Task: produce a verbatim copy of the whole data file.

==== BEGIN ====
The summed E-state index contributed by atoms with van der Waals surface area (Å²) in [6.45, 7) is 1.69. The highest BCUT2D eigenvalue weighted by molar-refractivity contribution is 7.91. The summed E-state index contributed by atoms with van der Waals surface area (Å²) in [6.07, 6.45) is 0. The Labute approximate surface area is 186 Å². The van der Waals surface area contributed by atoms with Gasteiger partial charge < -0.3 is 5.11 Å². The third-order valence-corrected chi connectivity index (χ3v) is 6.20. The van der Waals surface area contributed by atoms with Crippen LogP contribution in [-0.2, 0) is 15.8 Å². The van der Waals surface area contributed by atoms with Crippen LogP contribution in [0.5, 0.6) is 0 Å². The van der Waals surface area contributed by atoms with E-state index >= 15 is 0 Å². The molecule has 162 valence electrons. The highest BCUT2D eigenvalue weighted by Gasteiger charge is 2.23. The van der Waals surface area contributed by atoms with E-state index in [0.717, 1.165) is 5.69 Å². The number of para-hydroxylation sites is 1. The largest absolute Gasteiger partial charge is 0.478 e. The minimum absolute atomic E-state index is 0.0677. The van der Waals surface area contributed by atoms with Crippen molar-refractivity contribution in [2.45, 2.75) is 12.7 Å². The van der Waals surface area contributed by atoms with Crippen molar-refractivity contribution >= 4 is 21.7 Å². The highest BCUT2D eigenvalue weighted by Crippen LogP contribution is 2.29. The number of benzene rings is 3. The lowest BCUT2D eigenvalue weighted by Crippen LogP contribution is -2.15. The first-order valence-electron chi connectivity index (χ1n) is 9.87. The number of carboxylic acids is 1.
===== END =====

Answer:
The summed E-state index contributed by atoms with van der Waals surface area (Å²) in [6.45, 7) is 1.69. The highest BCUT2D eigenvalue weighted by molar-refractivity contribution is 7.91. The summed E-state index contributed by atoms with van der Waals surface area (Å²) in [6.07, 6.45) is 0. The Labute approximate surface area is 186 Å². The van der Waals surface area contributed by atoms with Gasteiger partial charge < -0.3 is 5.11 Å². The third-order valence-corrected chi connectivity index (χ3v) is 6.20. The van der Waals surface area contributed by atoms with Crippen LogP contribution in [-0.2, 0) is 15.8 Å². The van der Waals surface area contributed by atoms with Crippen LogP contribution in [0.5, 0.6) is 0 Å². The van der Waals surface area contributed by atoms with E-state index >= 15 is 0 Å². The molecule has 162 valence electrons. The highest BCUT2D eigenvalue weighted by Gasteiger charge is 2.23. The van der Waals surface area contributed by atoms with E-state index in [0.717, 1.165) is 5.69 Å². The number of para-hydroxylation sites is 1. The largest absolute Gasteiger partial charge is 0.478 e. The minimum absolute atomic E-state index is 0.0677. The van der Waals surface area contributed by atoms with Crippen molar-refractivity contribution in [2.45, 2.75) is 12.7 Å². The van der Waals surface area contributed by atoms with Crippen molar-refractivity contribution >= 4 is 21.7 Å². The highest BCUT2D eigenvalue weighted by Crippen LogP contribution is 2.29. The number of benzene rings is 3. The lowest BCUT2D eigenvalue weighted by Crippen LogP contribution is -2.15. The first-order valence-electron chi connectivity index (χ1n) is 9.87. The number of carboxylic acids is 1.